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Republic of Central Albania

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Title: Republic of Central Albania  
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Republic of Central Albania

Republic of Central Albania
Republika e Shqipërisë së Mesme
Former unrecognized country

1913–1914


Flag

Capital Durrës
Languages Albanian
Government Republic
President Essad Pasha Toptani
History
 •  Established October 16, 1913
 •  Prince Wilhelm of Wied taking control of Principality of Albania after his arrival at port Durrës March 7, 1914

The Republic of Central Albania (Albanian: Republika e Shqipërisë së Mesme) was a short-lived unrecognised state established on October 16, 1913 with its administrative centre in Durrës, today in Albania.[1]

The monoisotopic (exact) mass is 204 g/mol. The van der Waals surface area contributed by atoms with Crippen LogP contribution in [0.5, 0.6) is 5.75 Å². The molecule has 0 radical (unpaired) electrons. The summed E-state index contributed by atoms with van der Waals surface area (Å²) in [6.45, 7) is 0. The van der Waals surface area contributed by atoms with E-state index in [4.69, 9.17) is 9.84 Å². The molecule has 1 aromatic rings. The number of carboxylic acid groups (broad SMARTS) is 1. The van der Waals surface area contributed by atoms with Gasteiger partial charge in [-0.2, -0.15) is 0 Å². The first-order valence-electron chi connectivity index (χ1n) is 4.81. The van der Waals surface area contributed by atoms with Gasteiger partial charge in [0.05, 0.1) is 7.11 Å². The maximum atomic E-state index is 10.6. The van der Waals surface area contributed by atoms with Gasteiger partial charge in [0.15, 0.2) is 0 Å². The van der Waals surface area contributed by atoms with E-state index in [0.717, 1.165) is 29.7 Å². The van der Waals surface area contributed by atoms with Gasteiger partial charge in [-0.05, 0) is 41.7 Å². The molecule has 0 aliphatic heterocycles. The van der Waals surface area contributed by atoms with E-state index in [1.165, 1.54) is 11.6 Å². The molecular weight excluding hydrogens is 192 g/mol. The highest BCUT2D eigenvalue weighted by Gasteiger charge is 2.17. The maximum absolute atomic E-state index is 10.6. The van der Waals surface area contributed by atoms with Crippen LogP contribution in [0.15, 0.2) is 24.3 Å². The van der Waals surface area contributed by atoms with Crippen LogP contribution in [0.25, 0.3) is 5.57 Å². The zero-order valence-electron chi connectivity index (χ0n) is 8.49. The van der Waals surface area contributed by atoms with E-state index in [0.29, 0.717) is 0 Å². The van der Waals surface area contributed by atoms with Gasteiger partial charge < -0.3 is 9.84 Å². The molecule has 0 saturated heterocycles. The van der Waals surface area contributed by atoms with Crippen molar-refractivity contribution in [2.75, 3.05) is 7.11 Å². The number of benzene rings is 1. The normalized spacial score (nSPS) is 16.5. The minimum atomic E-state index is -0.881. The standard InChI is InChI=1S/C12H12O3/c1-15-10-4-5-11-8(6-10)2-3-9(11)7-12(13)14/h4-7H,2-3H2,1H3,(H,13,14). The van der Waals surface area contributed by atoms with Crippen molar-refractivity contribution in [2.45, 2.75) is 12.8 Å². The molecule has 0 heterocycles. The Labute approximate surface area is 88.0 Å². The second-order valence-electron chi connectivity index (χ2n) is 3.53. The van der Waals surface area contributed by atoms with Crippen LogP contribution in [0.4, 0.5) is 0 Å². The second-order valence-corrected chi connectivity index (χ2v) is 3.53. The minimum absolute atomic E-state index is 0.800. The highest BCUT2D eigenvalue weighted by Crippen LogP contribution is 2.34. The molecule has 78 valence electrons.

History

The Republic of Central Albania was established by Essad Pasha Toptani[2] and ended when Wilhelm of Wied, prince of Principality of Albania, took control over the country upon his arrival in Albania on March 7, 1914. The territory of the state was bounded by the river Mat in the North and the Shkumbin in the South.[3] There are sources that connect the end of the Republic of Central Albania with the date of February 1, 1914, when an Albanian delegation led by Essad Pasha Toptani offered the Albanian throne to Wilhelm of Wied.[4] The flag of the Republic of Central Albania was red with white star in lower right part.[5]

The Republic of Central Albania issued its own post stamps.[6] Faik Konica initially gave his support to the government of Essad Pasha.[7]

Essad Pasha Toptani

Essad Pasha Toptani